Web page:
UPDATE 9.8.22: Recently Joe Biden took aim at the same “declining white majority” mentioned by Robert W. Merry below, euphemistically calling them, MAGA Republicans. Biden said recently of “MAGA Republicans,” that they “embrace political violence.” Where was Biden’s outrage against political violence in 2020 when he was hiding in his basement while BLM and ANTIFA burned America’s cities? Pat Buchanan explains Biden’s new offensive against so-called “MAGA Republicans,” writing on his blog:
This is the place at which Biden has arrived, 19 months into a presidency that began with his commitment to bring America together:
“Today, on this January day, my whole soul is in this: Bringing America together. Uniting our people. And uniting our nation. I ask every American to join me in this cause.”
After 19 months in office, Biden has given up on that cause, for a new cause. The name of the game now is an old one: divide et impera, divide and conquer. Biden hopes to split “mainstream Republicans” off from “MAGA Republicans” and demonize the latter as intolerable allies or partners in our democracy.
Indeed, the catalogue of sins and crimes Biden attributes to MAGA Republicans — extremism, violence, mendacity, authoritarianism — not only raises a question as to the state of the soul of the nation; it raises a question of its continuance as a democratic republic.
At his first rally following the Biden diatribe, Trump called the president “an enemy of the state” and Biden’s speech, “the most vicious, hateful and divisive … ever delivered by an American president.”
In an earlier time, this exchange between the two presidents might have been settled with pistols at dawn.
A house divided against itself cannot stand, said Abraham Lincoln, invoking a biblical truth. While the attributes and conduct Biden attributes to MAGA Republicans may not be such as to make a civil war inevitable, they surely do raise the question of whether our republic ought to endure or to be dissolved.
Indeed, Biden should be asked what differentiates MAGA Republicans who back Trump, given the crimes Biden listed, from the Black Shirts who accompanied Benito Mussolini on the March on Rome?
Does Biden believe MAGA Republicans are as sincere in their beliefs and the methods they espouse to advance those beliefs, as Biden himself, Nancy Pelosi and Kamala Harris are in theirs?
And if so, what do we have left in common?
Originally posted August 30, 2018.
Robert W. Merry explains at The American Conservative that Donald Trump’s political emergence interrupted “the coalition of the ascendant,” which had intended to “overwhelm the declining white majority and usher in a new era of globalism, open borders, identity politics, free trade, cultural individualism, foreign policy interventionism, and gun control.” Merry writes (abridged):
There’s an underlying reality lurking in the remarkable poll numbers released Monday by The Wall Street Journal and NBC News. They showed that Donald Trump’s approval rating declined by only two percentage points. That despite the fact that the president suffered what was by any measure a devastating week.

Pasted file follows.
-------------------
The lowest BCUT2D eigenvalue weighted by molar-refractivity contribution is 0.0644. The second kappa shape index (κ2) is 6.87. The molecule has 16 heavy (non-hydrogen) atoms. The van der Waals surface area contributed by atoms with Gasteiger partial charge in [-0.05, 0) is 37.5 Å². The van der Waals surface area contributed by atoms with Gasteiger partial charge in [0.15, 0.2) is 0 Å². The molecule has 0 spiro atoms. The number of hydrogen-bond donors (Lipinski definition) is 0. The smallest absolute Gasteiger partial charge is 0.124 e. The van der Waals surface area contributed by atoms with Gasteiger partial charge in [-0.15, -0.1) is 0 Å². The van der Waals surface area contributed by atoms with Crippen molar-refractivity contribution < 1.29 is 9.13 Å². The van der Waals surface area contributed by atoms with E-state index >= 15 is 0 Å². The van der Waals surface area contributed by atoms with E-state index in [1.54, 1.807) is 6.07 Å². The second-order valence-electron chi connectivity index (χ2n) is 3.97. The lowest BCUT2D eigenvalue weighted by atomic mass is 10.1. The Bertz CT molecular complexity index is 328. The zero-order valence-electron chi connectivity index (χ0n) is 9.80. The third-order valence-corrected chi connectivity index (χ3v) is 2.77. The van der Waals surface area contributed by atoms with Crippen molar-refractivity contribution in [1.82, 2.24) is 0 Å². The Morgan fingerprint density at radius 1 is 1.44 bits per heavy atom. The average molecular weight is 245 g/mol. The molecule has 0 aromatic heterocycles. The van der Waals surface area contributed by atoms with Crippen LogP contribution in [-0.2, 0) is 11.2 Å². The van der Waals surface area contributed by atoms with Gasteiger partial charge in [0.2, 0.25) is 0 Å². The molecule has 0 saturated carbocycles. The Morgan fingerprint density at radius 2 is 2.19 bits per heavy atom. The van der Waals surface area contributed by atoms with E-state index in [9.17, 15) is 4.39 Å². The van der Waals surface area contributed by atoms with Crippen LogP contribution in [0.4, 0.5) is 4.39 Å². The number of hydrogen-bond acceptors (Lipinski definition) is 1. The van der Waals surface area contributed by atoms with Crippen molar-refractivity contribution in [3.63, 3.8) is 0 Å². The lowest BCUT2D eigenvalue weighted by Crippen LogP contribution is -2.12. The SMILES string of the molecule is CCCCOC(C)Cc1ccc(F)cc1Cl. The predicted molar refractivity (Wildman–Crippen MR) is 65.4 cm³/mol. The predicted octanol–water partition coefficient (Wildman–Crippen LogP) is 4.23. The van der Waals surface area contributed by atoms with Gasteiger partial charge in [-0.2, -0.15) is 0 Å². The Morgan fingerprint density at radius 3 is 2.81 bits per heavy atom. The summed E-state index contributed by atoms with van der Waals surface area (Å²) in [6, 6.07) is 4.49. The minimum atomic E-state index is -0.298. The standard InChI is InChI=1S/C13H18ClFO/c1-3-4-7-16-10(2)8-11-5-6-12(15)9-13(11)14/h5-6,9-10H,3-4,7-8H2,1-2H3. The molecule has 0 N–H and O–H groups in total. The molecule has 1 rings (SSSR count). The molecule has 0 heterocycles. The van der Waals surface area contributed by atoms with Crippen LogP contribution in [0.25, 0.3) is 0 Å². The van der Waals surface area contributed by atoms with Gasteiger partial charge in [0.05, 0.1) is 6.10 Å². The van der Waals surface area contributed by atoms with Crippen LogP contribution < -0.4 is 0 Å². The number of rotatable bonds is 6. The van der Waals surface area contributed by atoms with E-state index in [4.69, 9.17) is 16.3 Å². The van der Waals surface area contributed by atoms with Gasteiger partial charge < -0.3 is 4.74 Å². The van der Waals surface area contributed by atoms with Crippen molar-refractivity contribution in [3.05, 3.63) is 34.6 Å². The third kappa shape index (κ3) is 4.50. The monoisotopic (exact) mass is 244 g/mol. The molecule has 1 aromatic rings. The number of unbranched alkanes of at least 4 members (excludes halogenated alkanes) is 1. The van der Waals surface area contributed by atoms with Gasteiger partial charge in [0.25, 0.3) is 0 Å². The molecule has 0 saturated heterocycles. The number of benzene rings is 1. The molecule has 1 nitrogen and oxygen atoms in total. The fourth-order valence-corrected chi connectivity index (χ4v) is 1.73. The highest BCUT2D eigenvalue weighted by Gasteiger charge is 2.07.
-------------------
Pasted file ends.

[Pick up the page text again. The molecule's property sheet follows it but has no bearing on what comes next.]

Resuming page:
As the Journal added, “The results are a testament to the durable loyalty of Mr. Trump’s core supporters, who have throughout his presidency remained largely unmoved by the controversies that have swirled around him.
Because this isn’t about the fate of Trump so much as the future of America.
During the 2016 presidential campaign, Trump opened up a series of fresh fault lines in American politics by advocating new directions for the country that no other politician would discuss. They included a clamp-down on illegal immigration and a serious reduction in overall immigration after a decades-long influx of unprecedented proportions; an effort to address the hollowing out of America’s industrial capacity through trade policies; an end to our nation-building zeal and the wars of choice spawned by it; and a promise to curtail the power of elites who gave us unfettered immigration, an industrial decline, endless wars, years of lukewarm economic growth, and an era of globalism that slighted old-fashioned American nationalism.
Before Trump’s 2016 emergence onto the political scene, many liberals believed the American future belonged to what political analyst Ron Brownstein called the “coalition of the ascendant”—including racial minorities, immigrants, Millennials, and highly educated whites residing primarily along the nation’s two coasts. They were convinced this ascendant force would eventually overwhelm the declining white majority and usher in a new era of globalism, open borders, identity politics, free trade, cultural individualism, foreign policy interventionism, and gun control.
Trump interrupted the coalition of the ascendant on its way to U.S. political hegemony. In the process, he touched off an epic struggle over the definition of America.
Read more here.
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